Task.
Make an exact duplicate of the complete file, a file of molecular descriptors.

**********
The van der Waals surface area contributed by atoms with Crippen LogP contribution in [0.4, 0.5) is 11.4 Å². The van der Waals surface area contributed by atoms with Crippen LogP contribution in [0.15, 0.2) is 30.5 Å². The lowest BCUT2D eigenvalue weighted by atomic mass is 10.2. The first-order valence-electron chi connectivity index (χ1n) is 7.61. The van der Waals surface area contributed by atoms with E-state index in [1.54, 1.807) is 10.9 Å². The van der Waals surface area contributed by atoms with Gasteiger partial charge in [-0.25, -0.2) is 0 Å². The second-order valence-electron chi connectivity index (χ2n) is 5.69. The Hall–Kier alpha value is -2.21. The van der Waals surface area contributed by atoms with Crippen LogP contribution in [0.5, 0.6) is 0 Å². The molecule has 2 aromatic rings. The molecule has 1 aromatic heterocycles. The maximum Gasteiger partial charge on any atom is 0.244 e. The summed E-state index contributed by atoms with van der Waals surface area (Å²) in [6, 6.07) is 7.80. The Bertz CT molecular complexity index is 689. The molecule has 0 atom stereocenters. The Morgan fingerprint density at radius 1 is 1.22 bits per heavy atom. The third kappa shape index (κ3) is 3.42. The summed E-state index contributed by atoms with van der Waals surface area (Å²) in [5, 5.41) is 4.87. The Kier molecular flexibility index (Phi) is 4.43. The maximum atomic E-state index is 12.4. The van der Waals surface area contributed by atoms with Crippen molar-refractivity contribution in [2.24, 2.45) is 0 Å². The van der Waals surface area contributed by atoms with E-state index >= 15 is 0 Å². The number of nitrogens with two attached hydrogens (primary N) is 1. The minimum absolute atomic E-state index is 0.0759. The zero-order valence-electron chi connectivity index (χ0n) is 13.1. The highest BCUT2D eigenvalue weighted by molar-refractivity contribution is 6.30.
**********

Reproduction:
The van der Waals surface area contributed by atoms with Crippen LogP contribution in [0.4, 0.5) is 11.4 Å². The van der Waals surface area contributed by atoms with Crippen LogP contribution in [0.15, 0.2) is 30.5 Å². The lowest BCUT2D eigenvalue weighted by atomic mass is 10.2. The first-order valence-electron chi connectivity index (χ1n) is 7.61. The van der Waals surface area contributed by atoms with E-state index in [1.54, 1.807) is 10.9 Å². The van der Waals surface area contributed by atoms with Gasteiger partial charge in [-0.25, -0.2) is 0 Å². The second-order valence-electron chi connectivity index (χ2n) is 5.69. The Hall–Kier alpha value is -2.21. The van der Waals surface area contributed by atoms with Crippen LogP contribution in [0.5, 0.6) is 0 Å². The molecule has 2 aromatic rings. The molecule has 1 aromatic heterocycles. The maximum Gasteiger partial charge on any atom is 0.244 e. The summed E-state index contributed by atoms with van der Waals surface area (Å²) in [6, 6.07) is 7.80. The Bertz CT molecular complexity index is 689. The molecule has 0 atom stereocenters. The Morgan fingerprint density at radius 1 is 1.22 bits per heavy atom. The third kappa shape index (κ3) is 3.42. The summed E-state index contributed by atoms with van der Waals surface area (Å²) in [5, 5.41) is 4.87. The Kier molecular flexibility index (Phi) is 4.43. The maximum atomic E-state index is 12.4. The van der Waals surface area contributed by atoms with Crippen molar-refractivity contribution in [2.24, 2.45) is 0 Å². The van der Waals surface area contributed by atoms with E-state index >= 15 is 0 Å². The number of nitrogens with two attached hydrogens (primary N) is 1. The minimum absolute atomic E-state index is 0.0759. The zero-order valence-electron chi connectivity index (χ0n) is 13.1. The highest BCUT2D eigenvalue weighted by molar-refractivity contribution is 6.30.